Life is next door, perhaps, or staring back at you from the summit of your own bed. In The Double, the young Dostoevsky prized open a truth about himself and about Russia which only grew more true with time, with language, with imagination and memory. Golyiadkin comes back from a harrowing trip to his doctor to discover something strange within the dark, smoke-begrimed walls of his little room. The translation is by Constance Garnett: ‘The stranger, also in his coat and hat, was sitting before him on his bed, and with a faint smile, screwing up his eyes, nodded to him in a friendly way. Mr. Golyiadkin wanted to scream, but could not - to protest in some way, but his strength failed him. His hair stood on end, and he almost fell down with horror. And, indeed, there was good reason. He recognised his nocturnal visitor. The nocturnal visitor was no other than himself - Mr. Golyiadkin himself, another Mr. Golyiadkin, but absolutely the same as himself - in fact, what is called a double in every respect.’ Then there is the question of performance. I have already said how the Schneider project makes ghosts of its spectators, and I further suggest that we are performing ghosts when we walk through those rooms. We are ghosts and the sons and daughters of ghosts. We are, after all, surrounded by actors, and though the atmosphere of the houses encourages us to forget that fact, we nevertheless wander up the stairs like people in a movie, waiting for a shock or a sudden action. Like the Hamlet I mentioned before, we may wander through the spaces suffering a crisis of conscience, not quite knowing if that is Claudius wanking in the bathroom whilst Gertrude washes the dishes, feeling paralysed when it comes to knowing what our own performance should be.

Die Familie Schneider has the feel of film noir and the mythical denseness of German Romanticism. It has the surreal nostalgic beauty of Joseph Cornell’s boxes and a sculptural sense of form. But what remains, apart from some mysterious self-amplification for those who go through the byways of those silent halls? Well, images remain, and they remain in duplicate. The cold fireplace. The weak light on the gloss-painted doors. The green soap in the bathroom. The heating appliance at the feet of the concealed child. In the second house I noticed a piece of peeled plaster on the underside of one of the stairs. It was shaped like Australia, and, seeing it, I remembered that a bare-patch on plaster or on wallpaper always looks like a country to a child’s eye, and I wanted to go back again and see if it was there too in the first house. Yet I couldn’t go back. My visit with the Familie Schneider was over, and I couldn’t return except through the long and duplicate corridors of my own memory.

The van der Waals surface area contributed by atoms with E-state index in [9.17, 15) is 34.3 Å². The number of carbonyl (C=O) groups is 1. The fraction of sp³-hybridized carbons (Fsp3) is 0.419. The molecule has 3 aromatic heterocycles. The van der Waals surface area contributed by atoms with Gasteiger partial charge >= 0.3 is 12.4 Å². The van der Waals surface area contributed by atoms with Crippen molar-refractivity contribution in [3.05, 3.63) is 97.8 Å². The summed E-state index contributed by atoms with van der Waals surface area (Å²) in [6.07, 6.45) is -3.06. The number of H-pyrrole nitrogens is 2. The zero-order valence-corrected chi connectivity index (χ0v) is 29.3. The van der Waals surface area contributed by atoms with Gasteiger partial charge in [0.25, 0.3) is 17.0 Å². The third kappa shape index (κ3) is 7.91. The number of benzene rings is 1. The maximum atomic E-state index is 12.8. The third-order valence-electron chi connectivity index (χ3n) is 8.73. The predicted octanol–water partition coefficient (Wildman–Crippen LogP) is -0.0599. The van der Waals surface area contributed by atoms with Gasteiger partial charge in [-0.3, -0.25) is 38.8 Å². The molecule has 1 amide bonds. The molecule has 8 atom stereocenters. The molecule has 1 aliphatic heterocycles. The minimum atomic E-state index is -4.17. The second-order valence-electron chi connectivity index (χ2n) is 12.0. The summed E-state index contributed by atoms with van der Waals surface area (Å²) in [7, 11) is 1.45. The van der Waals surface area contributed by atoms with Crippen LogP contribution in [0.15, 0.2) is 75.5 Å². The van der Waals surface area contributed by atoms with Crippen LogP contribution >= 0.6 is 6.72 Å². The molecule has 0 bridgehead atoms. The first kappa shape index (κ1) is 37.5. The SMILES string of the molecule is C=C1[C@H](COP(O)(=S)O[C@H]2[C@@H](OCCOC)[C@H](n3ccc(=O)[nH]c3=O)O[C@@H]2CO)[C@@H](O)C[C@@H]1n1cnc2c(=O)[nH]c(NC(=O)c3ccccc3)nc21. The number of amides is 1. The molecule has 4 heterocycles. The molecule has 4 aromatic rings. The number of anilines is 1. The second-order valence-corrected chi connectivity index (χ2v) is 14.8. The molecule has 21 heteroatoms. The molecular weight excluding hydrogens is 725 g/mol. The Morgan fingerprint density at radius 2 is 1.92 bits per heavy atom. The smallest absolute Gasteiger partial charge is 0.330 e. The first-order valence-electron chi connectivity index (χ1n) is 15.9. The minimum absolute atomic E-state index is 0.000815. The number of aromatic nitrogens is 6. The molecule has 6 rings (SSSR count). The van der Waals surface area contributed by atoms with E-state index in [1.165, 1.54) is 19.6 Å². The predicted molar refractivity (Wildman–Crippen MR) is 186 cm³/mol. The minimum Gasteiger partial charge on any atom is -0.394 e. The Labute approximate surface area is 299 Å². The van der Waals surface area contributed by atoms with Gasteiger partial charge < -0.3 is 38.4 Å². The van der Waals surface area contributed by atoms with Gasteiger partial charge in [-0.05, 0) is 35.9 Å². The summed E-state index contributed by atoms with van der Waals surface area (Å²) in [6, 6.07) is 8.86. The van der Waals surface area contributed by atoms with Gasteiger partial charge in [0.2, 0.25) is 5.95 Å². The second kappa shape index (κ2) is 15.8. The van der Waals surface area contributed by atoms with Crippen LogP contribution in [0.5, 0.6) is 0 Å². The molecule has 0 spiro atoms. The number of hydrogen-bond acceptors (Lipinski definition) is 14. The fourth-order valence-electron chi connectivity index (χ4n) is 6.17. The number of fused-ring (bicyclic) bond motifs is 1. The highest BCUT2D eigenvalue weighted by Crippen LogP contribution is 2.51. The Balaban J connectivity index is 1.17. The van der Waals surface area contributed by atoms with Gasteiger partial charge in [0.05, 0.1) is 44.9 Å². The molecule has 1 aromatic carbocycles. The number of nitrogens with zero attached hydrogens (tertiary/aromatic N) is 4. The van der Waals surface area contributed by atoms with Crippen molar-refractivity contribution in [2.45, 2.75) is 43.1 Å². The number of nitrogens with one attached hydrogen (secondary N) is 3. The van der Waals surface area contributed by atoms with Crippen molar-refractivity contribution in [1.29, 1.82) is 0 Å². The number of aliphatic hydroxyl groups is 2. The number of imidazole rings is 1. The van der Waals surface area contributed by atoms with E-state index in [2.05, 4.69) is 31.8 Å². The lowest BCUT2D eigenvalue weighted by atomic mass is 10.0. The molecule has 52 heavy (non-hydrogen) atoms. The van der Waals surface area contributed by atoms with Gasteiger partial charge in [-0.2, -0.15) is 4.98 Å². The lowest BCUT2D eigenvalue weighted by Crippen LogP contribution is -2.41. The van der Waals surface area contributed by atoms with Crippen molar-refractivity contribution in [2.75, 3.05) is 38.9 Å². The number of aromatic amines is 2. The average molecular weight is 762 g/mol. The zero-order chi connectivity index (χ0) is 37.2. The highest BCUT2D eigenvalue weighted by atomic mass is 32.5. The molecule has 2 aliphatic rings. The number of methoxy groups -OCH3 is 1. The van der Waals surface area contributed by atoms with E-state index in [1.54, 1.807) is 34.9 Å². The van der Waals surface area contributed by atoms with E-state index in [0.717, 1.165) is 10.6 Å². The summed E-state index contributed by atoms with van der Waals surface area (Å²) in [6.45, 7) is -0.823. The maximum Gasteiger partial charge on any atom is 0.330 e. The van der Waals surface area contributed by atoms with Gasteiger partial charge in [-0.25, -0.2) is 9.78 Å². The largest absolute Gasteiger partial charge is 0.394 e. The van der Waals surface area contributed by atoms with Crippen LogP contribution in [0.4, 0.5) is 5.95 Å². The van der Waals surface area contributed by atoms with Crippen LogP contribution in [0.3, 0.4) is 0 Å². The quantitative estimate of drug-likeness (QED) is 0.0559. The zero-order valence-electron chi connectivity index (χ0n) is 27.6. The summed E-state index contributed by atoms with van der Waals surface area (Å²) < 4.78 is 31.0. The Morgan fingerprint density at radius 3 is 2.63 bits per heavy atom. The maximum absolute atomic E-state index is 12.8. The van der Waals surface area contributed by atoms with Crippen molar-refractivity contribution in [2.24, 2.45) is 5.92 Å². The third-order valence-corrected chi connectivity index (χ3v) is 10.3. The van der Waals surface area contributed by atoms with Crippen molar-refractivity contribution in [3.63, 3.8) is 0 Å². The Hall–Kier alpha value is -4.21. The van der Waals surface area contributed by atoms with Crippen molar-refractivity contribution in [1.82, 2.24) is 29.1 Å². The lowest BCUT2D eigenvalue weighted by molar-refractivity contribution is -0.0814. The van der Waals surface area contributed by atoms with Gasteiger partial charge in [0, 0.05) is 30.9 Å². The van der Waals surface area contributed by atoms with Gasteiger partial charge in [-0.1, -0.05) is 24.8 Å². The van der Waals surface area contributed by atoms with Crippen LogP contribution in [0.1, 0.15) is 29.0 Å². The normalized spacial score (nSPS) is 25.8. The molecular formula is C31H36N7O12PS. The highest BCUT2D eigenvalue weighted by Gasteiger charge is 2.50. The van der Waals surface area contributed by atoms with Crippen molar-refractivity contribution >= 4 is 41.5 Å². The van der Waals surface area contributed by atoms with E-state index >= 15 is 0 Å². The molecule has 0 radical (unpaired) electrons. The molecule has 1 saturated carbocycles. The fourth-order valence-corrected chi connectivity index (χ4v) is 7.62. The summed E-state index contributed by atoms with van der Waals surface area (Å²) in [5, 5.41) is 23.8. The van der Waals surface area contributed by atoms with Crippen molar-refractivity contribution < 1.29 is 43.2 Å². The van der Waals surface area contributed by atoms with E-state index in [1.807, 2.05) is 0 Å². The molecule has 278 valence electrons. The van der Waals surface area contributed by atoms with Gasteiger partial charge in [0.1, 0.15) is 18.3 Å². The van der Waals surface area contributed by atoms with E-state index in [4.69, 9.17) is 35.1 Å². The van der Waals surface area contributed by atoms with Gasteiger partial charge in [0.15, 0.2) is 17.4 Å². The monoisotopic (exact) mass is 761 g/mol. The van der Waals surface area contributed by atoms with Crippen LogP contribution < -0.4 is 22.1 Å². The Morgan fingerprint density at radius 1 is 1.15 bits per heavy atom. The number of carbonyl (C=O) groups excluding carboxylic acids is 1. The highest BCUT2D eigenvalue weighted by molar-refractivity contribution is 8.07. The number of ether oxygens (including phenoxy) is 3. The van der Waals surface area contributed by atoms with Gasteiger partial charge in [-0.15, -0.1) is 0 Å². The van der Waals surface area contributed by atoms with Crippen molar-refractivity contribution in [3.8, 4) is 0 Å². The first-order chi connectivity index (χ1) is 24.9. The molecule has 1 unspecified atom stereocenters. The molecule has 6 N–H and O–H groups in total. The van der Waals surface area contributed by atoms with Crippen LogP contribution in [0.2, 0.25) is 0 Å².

About Andrew O’Hagan 

Andrew O’Hagan is the author of the novels The Missing, Our Fathers, Personality and Be Near Me, which won the 2008 Los Angeles Times Book Prize award for fiction. He is a winner of the James Taut Black Memorial Prize for Fiction and his work has been shortlisted for the Booker Prize, a Whitbread Award, and, in 2003, he received the E.M. Forster Prize from the American Academy of Arts and Letters. This year saw the publication of a non-fiction collection, The Atlantic Ocean: Essays on Britain and America; as well as O’Hagan’s edited selection of Robert Burns's poems for Canongate, published as A Night Out With Robert Burns.